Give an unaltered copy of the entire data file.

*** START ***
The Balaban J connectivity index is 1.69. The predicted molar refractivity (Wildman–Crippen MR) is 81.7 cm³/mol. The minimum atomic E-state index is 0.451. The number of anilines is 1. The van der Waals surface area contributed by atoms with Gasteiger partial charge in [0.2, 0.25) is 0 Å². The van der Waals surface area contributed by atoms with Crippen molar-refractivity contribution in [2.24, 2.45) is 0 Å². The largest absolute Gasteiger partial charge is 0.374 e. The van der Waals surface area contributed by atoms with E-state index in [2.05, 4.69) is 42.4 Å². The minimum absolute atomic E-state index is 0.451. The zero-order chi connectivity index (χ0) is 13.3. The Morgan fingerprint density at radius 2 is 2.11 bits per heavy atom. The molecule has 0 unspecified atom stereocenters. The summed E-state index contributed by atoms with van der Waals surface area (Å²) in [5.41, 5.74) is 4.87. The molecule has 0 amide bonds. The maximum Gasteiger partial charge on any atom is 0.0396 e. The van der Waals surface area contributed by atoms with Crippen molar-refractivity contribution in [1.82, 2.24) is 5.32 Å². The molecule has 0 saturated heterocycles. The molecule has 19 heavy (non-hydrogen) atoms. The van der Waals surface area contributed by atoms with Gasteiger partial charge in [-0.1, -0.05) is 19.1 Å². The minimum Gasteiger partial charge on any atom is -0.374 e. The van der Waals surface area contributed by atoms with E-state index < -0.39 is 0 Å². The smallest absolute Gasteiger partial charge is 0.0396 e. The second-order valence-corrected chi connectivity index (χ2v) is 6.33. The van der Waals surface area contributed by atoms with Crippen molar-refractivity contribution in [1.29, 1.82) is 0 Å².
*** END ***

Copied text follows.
The Balaban J connectivity index is 1.69. The predicted molar refractivity (Wildman–Crippen MR) is 81.7 cm³/mol. The minimum atomic E-state index is 0.451. The number of anilines is 1. The van der Waals surface area contributed by atoms with Gasteiger partial charge in [0.2, 0.25) is 0 Å². The van der Waals surface area contributed by atoms with Crippen molar-refractivity contribution in [2.24, 2.45) is 0 Å². The largest absolute Gasteiger partial charge is 0.374 e. The van der Waals surface area contributed by atoms with E-state index in [2.05, 4.69) is 42.4 Å². The minimum absolute atomic E-state index is 0.451. The zero-order chi connectivity index (χ0) is 13.3. The Morgan fingerprint density at radius 2 is 2.11 bits per heavy atom. The molecule has 0 unspecified atom stereocenters. The summed E-state index contributed by atoms with van der Waals surface area (Å²) in [5.41, 5.74) is 4.87. The molecule has 0 amide bonds. The maximum Gasteiger partial charge on any atom is 0.0396 e. The van der Waals surface area contributed by atoms with Crippen molar-refractivity contribution in [1.82, 2.24) is 5.32 Å². The molecule has 0 saturated heterocycles. The molecule has 19 heavy (non-hydrogen) atoms. The van der Waals surface area contributed by atoms with Gasteiger partial charge in [-0.1, -0.05) is 19.1 Å². The minimum Gasteiger partial charge on any atom is -0.374 e. The van der Waals surface area contributed by atoms with E-state index < -0.39 is 0 Å². The smallest absolute Gasteiger partial charge is 0.0396 e. The second-order valence-corrected chi connectivity index (χ2v) is 6.33. The van der Waals surface area contributed by atoms with Crippen molar-refractivity contribution in [1.29, 1.82) is 0 Å².